Stern Stewart Journal of Applied Corporate Finance
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e recently conducted a comprehensive survey that analyzed the
current practice of corporate finance, with particular focus on the
areas of capital budgeting and capital structure. The survey results
enabled us to identify aspects of corporate practice that are
*This paper is a compressed version of our paper that was first published as “The Theory and Practice of Corporate Finance:
Evidence from the Field” in the Journal of Financial Economics, Vol. 60 (2001), and which won the Jensen prize for the best
JFE paper in corporate finance in 2001. This research is partially sponsored by the Financial Executives International (FEI)
but the opinions expressed herein do not necessarily represent the views of FEI. We thank the FEI executives who responded
to the survey. Graham acknowledges financial support from the Alfred P. Sloan Research Foundation.
1. In the original JFE version of this paper, we show that our sample of respondents is representative of the overall
population of 4,400 firms, is fairly representative of Compustat firms, and is not adversely affected by nonresponse bias. The
next largest survey that we know of studies 298 large firms and is presented in J. Moore and A. Reichert, “An Analysis of the
Financial Management Techniques Currently Employed by Large U.S. Corporations,” Journal of Business Finance and
Accounting, Vol. 10 (1983), pp. 623-645.
consistent with finance theory, as well as aspects that are hard to reconcile with
what we teach in our business schools today. In presenting these results, we
hope that some practitioners will find it worthwhile to observe how other
companies operate and perhaps modify their own practices. It may also be useful
for finance academics to consider differences between theory and practice as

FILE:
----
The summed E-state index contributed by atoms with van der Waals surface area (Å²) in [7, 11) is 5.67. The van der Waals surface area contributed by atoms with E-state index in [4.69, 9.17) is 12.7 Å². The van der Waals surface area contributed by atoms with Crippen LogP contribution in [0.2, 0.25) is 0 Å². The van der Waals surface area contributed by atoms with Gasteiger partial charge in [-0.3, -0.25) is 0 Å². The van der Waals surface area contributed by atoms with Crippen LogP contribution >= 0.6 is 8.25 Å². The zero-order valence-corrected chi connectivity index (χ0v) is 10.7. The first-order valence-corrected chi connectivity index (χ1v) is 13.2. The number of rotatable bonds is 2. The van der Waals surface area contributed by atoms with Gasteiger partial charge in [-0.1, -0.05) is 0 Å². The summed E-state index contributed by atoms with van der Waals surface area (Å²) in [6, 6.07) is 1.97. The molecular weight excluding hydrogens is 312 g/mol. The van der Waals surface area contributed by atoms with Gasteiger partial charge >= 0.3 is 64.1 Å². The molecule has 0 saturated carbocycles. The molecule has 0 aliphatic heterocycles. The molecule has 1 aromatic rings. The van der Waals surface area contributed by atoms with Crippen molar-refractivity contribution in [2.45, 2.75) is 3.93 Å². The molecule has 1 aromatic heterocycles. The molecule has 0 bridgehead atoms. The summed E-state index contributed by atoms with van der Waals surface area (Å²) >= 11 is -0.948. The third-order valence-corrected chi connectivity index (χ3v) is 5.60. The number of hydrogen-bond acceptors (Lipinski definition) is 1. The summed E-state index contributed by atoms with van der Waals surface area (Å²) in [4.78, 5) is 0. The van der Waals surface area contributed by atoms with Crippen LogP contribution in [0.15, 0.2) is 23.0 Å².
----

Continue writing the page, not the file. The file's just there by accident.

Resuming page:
a reason to revisit the theory.
We solicited responses from approximately 4,440 companies and received
392 completed surveys, representing a wide variety of firms and industries.1 The
survey contained nearly 100 questions and explored both capital budgeting and
capital structure decisions in depth. The responses to these questions enabled
us to explore whether and how these corporate policies are interrelated. For
example, we investigated whether companies that made more aggressive use
of debt financing also tended to use more sophisticated capital budgeting
techniques, perhaps because of their greater need for discipline and precision
in the corporate investment process.
More generally, the design of our survey allowed for a richer understanding
of corporate decision-making by analyzing the CFOs responses in
the context of various company characteristics, such as size, P/E ratio,
leverage, credit rating, dividend policy, and industry. We also looked for
systematic relationships between corporate financial choices and managerial
factors, such as the extent of top managements stock ownership, and
the age, tenure, and education of the CEO. By testing whether the responses
varied systematically with these characteristics,
we were able to shed light on the implications of
various corporate finance theories that focus on
variables such as a companys size, risk, investment
opportunities, and managerial incentives.
The results of our survey were reassuring in
some respects and surprising in others. With respect
to capital budgeting, most companies follow academic
theory and use discounted cash flow (DCF)
and net present value (NPV) techniques to evaluate
new projects. But when it comes to making capital
structure decisions, corporations appear to pay less
attention to finance theory and rely instead on
practical, informal rules of thumb. According to our
survey, the main objective of CFOs in setting debt
policy was not to minimize the firms weighted
average cost of capital, but rather to preserve “financial
flexibility”–a goal that tended to be associated
with maintaining a targeted credit rating. And consistent
with the emphasis on flexibility, most CFOs
also expressed considerable reluctance to issue
common equity unless their stock prices were at
“high” levels, mainly because of their concern about
dilution of EPS. (As we shall argue later, although
such reluctance to issue equity is likely to be
consistent with finance theorys emphasis on the
costs associated with “information asymmetry,” the

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Comprehensive Survey And Survey Results. (June 14, 2021). Retrieved from